In my humble and plodding view, nothing in recent SBC history deserves as much attention, discussion, and prayer as does our International Mission Board’s announcement that 600-800 missionary positions must be cut. So…
1. The IMB has moved from a high water mark of 5,600 missions personnel to the present 4,800 between 2006 and now, about ten years time. As presently outlined by the IMB, the long term plan for sustainability has the numbers reduced by the same number (or perhaps temporarily by 600 as a stopgap measure) by the end of the year. While I understand that this adequately communicates the crisis mode of the IMB to Southern Baptists who might not have been watching closely, it disturbs me that we came to the place where this fat boy was dropped and exploded rather than actions taken that made incremental reductions spread over the past five years or so. It has been no mystery that IMB revenue streams have been flat or declining.
2. While we like to think of the SBC as exceptional relative to other denominations, we eventually see the same chickens coming home to roost as do the Presbyterians, Methodists, and others. Overseas mission work is not as heavily supported as in the past. I believe I am correct in noting that denominational sending agencies, especially in regard to fully funded overseas personnel, have all suffered in the past couple of generations as well as since the recession.
3. In the competition for the church’s mission dollars the IMB has lost ground relative to churches funding their own missionaries, short term and long term. Churches market themselves by touting the fact that they have “their own” people overseas and that they send teams all over the world. It used to be that “we” all had people overseas.
4. One complaint about the IMB that probably ought to be deep-sixed is the criticism of their goal of restoring financial reserves equivalent to six months operating expenses. One of our strengths is in having the resources to handle emergencies like currency changes, deep recessions, and overseas crises. We don’t do this on the cheap and I’d rather have the IMB be prepared for such things.
5. It also makes better sense to me that we would support fewer overseas personnel adequately than greater numbers inadequately. The overall average, budgeted cost of a single missionary is around $62,000 (total budget/missions personnel), a figure generally consistent over the past few years though rising. I am aware, anecdotally, that since the recession, some IMB personnel decisions have put people at risk in ways that should have and could have been avoided.
6. It is a legitimate question to ask how we got where we are today. I don’t know how profitable the discussion of such might be but every SBCer has a right to ask questions. To wit: what is the rationale for projecting Lottie Moon revenues as being the equivalent of the goal rather than projections based on earlier year’s actual receipts? The difference has been about $20 million accumulating year-after-year. Makes no sense at all.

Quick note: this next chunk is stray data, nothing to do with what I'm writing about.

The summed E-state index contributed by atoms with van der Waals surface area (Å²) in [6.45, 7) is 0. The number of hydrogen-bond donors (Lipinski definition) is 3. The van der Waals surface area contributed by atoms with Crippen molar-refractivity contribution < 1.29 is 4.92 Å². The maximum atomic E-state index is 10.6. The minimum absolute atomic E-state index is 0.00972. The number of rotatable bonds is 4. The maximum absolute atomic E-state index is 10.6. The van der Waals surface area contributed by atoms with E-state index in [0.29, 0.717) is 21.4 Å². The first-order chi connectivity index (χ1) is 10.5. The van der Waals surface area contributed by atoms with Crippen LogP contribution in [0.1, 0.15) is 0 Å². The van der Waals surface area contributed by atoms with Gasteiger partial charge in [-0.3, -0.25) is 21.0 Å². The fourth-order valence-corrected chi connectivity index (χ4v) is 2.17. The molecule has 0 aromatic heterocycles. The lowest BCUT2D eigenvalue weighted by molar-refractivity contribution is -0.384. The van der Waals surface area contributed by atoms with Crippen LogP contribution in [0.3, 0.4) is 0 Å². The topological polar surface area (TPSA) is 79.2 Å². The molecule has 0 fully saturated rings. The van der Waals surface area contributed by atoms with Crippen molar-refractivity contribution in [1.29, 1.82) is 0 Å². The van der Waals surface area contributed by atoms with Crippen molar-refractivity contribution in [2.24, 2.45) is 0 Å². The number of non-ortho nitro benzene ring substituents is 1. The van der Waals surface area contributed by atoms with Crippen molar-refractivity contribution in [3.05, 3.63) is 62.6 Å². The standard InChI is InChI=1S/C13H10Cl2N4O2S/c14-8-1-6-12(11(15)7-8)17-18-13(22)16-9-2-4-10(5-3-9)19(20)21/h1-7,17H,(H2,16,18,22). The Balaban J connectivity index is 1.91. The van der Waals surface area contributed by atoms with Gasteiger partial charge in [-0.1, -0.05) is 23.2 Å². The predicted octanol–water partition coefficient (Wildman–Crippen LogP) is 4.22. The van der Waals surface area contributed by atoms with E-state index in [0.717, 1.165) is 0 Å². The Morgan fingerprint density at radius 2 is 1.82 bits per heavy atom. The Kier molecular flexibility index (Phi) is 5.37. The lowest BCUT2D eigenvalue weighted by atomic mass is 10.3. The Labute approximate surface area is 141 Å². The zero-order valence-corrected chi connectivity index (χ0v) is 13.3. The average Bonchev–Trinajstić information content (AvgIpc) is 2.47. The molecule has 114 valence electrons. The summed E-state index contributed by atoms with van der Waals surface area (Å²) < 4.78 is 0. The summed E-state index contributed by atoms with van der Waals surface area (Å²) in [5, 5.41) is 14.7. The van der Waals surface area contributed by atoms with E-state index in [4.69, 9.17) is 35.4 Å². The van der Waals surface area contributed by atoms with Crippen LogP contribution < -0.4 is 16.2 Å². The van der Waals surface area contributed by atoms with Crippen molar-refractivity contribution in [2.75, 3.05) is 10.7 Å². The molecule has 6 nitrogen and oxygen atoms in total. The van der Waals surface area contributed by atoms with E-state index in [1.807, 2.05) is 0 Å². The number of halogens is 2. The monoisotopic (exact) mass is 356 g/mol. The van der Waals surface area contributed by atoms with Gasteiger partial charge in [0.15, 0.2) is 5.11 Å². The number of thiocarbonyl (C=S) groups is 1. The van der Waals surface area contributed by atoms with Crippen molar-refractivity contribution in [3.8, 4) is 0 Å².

7. David Platt’s motivational and visionary statement to “blow open the funnel” is appreciated but at this stage is just a clever and undefined metaphor. He has my support even if I don’t understand everything he says.
8. It is well-known that some megachurches partner with IMB to place their own church personnel, not appointed IMB personnel, overseas but with some level of IMB cooperation and support. I don’t know exactly how this works or what the money flow is in regard to the IMB on this. I would like to know.
9. Any good idea for increasing the Lottie Moon offering will have my support. We have this offering around Christmas because the WMU borrowed the idea from Methodists in the late 19th century. It has worked well. I hate to mess with success but some churches do budget and give regularly to LM rather than once during the year.
10. I see no SBC leaders talking about changes in the IMB revenue streams (mainly Lottie and the Cooperative Program) that will yield significantly larger sums for the future.
11. Merging IMB and NAMB is not an idea that will solve anything, in my view. If the SBC wants to examine redundancies with the idea of freeing up money for international missions, we can start with the six seminaries which have six campuses, six administrations, six sets of professors many of whom teach the same subjects, six support staffs, six boards of trustees, and, significantly, six powerful constituencies that will resist change.
12. The balance of new appointments and incentivized retirements is a legitimate question to ask. Which people should be sacrificed to make the budget?
I don’t know enough to ask all the questions that ought to be asked. Someone else is welcome to jump in and do so.